WHO’S AFRAID OF POST-BLACKNESS?
What It Means to Be Black Now
Illustrated. 251 pp. Free Press. $25.
Taken from the NYT article:
Much has been written on the benefits that accrued to the generation of African-Americans reaping the rewards of the civil rights revolution. But we have heard surprisingly little from those in the post-civil-rights age about what these benefits have meant to them, and especially how they view themselves as black people in an America now led by a black president. In his new book, Touré’s aim is to provide an account of this “post-black” condition, one that emerged only in the 1980s but by the ’90s had become the “new black.”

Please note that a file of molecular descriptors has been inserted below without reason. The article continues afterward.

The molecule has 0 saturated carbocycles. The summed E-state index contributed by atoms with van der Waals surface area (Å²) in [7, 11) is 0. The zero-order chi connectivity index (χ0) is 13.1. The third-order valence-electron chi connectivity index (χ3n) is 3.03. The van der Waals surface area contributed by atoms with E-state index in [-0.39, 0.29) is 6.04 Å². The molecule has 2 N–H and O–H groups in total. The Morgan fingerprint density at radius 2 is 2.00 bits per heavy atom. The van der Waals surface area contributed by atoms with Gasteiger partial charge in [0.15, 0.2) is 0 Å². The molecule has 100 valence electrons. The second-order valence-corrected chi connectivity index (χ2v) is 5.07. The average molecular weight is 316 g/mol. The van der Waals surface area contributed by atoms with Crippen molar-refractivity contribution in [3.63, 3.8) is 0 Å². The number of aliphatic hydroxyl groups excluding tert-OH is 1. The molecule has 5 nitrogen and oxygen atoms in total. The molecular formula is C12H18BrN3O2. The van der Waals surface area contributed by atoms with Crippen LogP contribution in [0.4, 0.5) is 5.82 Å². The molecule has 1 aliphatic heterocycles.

Read the rest of Orlando Patterson’s book review here.